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Udon Total Recycling Project

Powering an environmental program with local products



Kagawa Prefecture is so renowned for its udon noodles that it calls itself "the Udon Prefecture." Several years ago a local revitalization project found great success marketing udon, and many people from all over Japan came to Kagawa Prefecture to enjoy its noodles.

Now they not only eat udon in Kagawa, they've started recycling it. Kagawa's groundbreaking recycling system, which functions at a level where absolutely no udon is wasted, is drawing attention as a model for future food waste processing. We spoke about the project with Chiyoda Manufacturing CEO Eiji Iketsu, who single-handedly undertook the development of the hardware portion of what came to be known as the "Udon Total Recycling Project," and Tomio Sumada, president of the Udon Total Recycling Consortium.

"Before we started this project, the issue of disposable chopsticks came to our attention," Sumada says. "The chopsticks customers used in udon shops were all thrown away. An initiative was launched to collect the chopsticks and recycle them into wood pulp. Through that initiative, it came to light that there was also a large quantity of udon being thrown away."

To give an example, one company in Kagawa Prefecture that manufactures a great deal of frozen udon was disposing of approximately fifteen hundred tons of noodles per year at peak production, primarily because of defects in production. Under the recycling project, discarded udon is shredded and combined with enzymes, yeast and water to produce ethanol.

According to Iketsu and Sumada, there have been many attempts all over Japan to extract ethanol from various raw materials, but the amount collected has been small, so when factoring in labor and equipment costs it is rather difficult to continue. Udon is a starch, however, so it has the advantages of simple fermentation and the equipment needed being inexpensive. The ethanol extracted can then be used to boil udon.



"Udon made from udon," and "Boiling udon using udon-derived fuel," --The Udon Marugoto Junkan (Total Udon Cycle) Project


Kagawa Prefecture in Shikoku Island is very famous for udon noodles. Annual consumption of udon in Kagawa is 230 servings per person, which means that local people eat udon almost every day. The prefecture has over 800 udon noodle shops that serve Sanuki udon, specialty of the prefecture. People across Japan visit Kagawa to eat tasty udon.

Meanwhile, the volume of udon waste is huge. More than 3,000 tons of udon are discarded annually for various reasons; udon shop owners say, "Firm texture is vital for Sanuki udon, so we only serve udon for a period of time after it has been made, and because we don't want to make customers wait, we stockpile a certain amount, some of it goes to waste." and "Udon production at factories generates scraps."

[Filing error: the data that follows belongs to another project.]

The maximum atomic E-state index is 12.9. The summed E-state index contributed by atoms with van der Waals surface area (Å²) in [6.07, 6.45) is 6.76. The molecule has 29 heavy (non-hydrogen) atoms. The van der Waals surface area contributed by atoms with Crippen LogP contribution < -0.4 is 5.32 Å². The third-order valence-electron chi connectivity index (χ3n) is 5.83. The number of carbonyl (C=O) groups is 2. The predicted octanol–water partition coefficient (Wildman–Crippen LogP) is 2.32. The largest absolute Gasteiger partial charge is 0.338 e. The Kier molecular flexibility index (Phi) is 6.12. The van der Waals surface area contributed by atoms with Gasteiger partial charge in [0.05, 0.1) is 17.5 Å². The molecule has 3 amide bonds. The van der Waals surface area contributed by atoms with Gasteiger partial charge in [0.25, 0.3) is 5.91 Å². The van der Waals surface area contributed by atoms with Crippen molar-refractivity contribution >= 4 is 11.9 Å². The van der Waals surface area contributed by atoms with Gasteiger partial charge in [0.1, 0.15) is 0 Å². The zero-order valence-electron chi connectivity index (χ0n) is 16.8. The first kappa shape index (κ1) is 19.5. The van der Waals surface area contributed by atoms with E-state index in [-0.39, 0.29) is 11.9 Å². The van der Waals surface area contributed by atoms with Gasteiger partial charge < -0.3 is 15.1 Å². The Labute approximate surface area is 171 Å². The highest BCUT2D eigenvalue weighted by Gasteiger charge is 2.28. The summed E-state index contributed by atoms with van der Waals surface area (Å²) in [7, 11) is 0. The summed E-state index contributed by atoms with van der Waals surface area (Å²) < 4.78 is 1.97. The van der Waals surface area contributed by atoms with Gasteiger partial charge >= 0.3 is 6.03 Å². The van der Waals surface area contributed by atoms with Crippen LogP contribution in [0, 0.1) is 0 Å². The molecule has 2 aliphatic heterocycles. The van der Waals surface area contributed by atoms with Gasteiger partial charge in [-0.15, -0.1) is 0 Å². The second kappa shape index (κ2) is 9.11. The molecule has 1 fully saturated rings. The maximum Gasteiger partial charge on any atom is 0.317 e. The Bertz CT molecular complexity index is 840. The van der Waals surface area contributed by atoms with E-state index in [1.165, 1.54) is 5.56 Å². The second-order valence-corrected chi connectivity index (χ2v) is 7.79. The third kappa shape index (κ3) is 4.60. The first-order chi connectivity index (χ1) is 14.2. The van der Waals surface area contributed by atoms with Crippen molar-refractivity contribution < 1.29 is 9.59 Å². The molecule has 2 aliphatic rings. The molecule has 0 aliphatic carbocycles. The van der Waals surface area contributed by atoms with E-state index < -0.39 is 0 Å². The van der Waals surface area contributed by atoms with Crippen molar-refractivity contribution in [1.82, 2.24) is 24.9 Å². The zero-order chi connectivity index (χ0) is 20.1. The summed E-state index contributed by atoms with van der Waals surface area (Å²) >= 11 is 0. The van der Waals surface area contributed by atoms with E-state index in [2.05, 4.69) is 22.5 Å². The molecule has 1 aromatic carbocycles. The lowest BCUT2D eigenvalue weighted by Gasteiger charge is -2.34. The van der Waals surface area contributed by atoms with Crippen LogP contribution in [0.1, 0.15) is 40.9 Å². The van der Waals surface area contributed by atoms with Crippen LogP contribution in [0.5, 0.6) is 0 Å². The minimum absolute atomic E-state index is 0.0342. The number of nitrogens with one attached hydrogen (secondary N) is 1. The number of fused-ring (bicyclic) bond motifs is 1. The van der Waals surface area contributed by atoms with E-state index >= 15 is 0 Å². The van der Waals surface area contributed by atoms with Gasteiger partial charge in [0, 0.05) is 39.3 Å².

In this article, we will introduce a major effort to build a system model for a sustainable recycling-based society by reducing waste at Sanuki udon shops by daily recycling discarded udon scraps into a circulating system instead of treating them as burdensome food waste.

Keiko Katsuura, representative of an environmental group called NPO Green Consumer Takamatsu, called for the involvement of NPOs, businesses, municipalities, and volunteers with the Total Udon Cycle Consortium, established in January 2012, with "mottainai (meaning "waste not, want not,")" as its catchword, signaling the start of this collaboration among government, industry, and other components of the public and private sectors.

Two major trends that helped lead to the establishment of this project were already under way: One was research by Chiyoda Manufacturing Co., an industrial equipment maker in Takamatsu City, which had since 2009 been undertaking research on using udon residue at frozen udon factories. It pursued this project jointly with the National Institute of Advanced Industrial Science and Technology (AIST) Shikoku, and the Food Research Branch of Kagawa Prefectural Industrial Technology Research Center. In 2011, they developed a plant that manufactures bioethanol from waste udon. After continuous improvement, the current plant was set up in 2012 with the assistance of the national government's New Energy and Industrial Technology Development Organization (NEDO). The plant consists of a bioethanol fermentation system, with a distillation column and methane fermentation tank, and a methane gas power generation system, with the capacity to produce 200 liters of bioethanol from 1,500 kilograms of waste udon.

The other was a project of Green Consumer Takamatsu for recycling disposable chopsticks used at udon noodle and other shops to create Japanese washi paper and particle board. Then, other NPOs, together with Takamatsu City, university professors, and volunteers, combined these trends to establish the Total Udon Cycle Consortium.


The project started to utilize discarded udon noodles as a resource material, with the aim of creating a new collaborative and recycling-oriented society. Through completely recycling waste udon and using it to manufacture biomass energy as an alternative of fossil fuels, it also contributes to the alleviation of global warming.

At first, they made bioethanol from the residue of udon noodles, and used the fuel for boiling the noodles. They cultivated spring onions used to garnish udon using liquid fertilizer made from udon-noodle waste. In July 2013, a year and a half after its establishment, the project went into its second phase, and developed the "Udon-Ken Sanuki Biofuel Power Project." (Kagawa prefecture is so thoroughly identified with udon that it officially calls itself "Udon-ken," literally "Udon Prefecture."). This project aimed to generate excess power with biogas made from waste noodles to help improve profitability.

Thus, "Udon made from udon," and "Boiling udon using udon-derived fuel," have become catchphrases that represent the whole circulating system based on the product life-cycle of udon, from "manufacturing bioethanol from udon residue to boil the noodles at noodle shops and generating electricity from biogas, to cultivating wheat with liquid fertilizer made from udon residue and making new udon with that flour."